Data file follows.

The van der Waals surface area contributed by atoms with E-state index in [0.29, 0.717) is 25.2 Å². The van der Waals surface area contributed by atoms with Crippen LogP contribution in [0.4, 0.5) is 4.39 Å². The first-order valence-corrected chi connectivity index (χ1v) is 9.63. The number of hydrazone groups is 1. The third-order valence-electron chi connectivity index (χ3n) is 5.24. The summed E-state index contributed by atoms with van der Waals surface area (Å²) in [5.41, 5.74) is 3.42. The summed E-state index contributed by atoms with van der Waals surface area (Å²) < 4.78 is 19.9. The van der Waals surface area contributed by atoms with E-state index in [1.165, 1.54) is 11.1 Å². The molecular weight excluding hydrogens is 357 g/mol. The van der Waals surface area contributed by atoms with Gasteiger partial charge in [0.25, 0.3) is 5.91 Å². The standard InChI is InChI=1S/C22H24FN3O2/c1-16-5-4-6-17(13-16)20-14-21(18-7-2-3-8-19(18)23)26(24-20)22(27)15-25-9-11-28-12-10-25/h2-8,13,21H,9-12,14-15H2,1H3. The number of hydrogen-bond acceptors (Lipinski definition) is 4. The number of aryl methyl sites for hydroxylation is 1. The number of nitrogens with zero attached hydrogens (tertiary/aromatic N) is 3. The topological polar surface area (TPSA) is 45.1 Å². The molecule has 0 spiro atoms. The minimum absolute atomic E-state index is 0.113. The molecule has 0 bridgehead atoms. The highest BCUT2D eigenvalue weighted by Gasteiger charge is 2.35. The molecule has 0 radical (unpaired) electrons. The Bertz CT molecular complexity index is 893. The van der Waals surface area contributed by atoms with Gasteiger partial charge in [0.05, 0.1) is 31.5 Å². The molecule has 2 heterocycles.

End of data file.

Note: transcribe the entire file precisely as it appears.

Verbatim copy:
The van der Waals surface area contributed by atoms with E-state index in [0.29, 0.717) is 25.2 Å². The van der Waals surface area contributed by atoms with Crippen LogP contribution in [0.4, 0.5) is 4.39 Å². The first-order valence-corrected chi connectivity index (χ1v) is 9.63. The number of hydrazone groups is 1. The third-order valence-electron chi connectivity index (χ3n) is 5.24. The summed E-state index contributed by atoms with van der Waals surface area (Å²) in [5.41, 5.74) is 3.42. The summed E-state index contributed by atoms with van der Waals surface area (Å²) < 4.78 is 19.9. The van der Waals surface area contributed by atoms with E-state index in [1.165, 1.54) is 11.1 Å². The molecular weight excluding hydrogens is 357 g/mol. The van der Waals surface area contributed by atoms with Gasteiger partial charge in [0.25, 0.3) is 5.91 Å². The standard InChI is InChI=1S/C22H24FN3O2/c1-16-5-4-6-17(13-16)20-14-21(18-7-2-3-8-19(18)23)26(24-20)22(27)15-25-9-11-28-12-10-25/h2-8,13,21H,9-12,14-15H2,1H3. The number of hydrogen-bond acceptors (Lipinski definition) is 4. The number of aryl methyl sites for hydroxylation is 1. The number of nitrogens with zero attached hydrogens (tertiary/aromatic N) is 3. The topological polar surface area (TPSA) is 45.1 Å². The molecule has 0 spiro atoms. The minimum absolute atomic E-state index is 0.113. The molecule has 0 bridgehead atoms. The highest BCUT2D eigenvalue weighted by Gasteiger charge is 2.35. The molecule has 0 radical (unpaired) electrons. The Bertz CT molecular complexity index is 893. The van der Waals surface area contributed by atoms with Gasteiger partial charge in [0.05, 0.1) is 31.5 Å². The molecule has 2 heterocycles.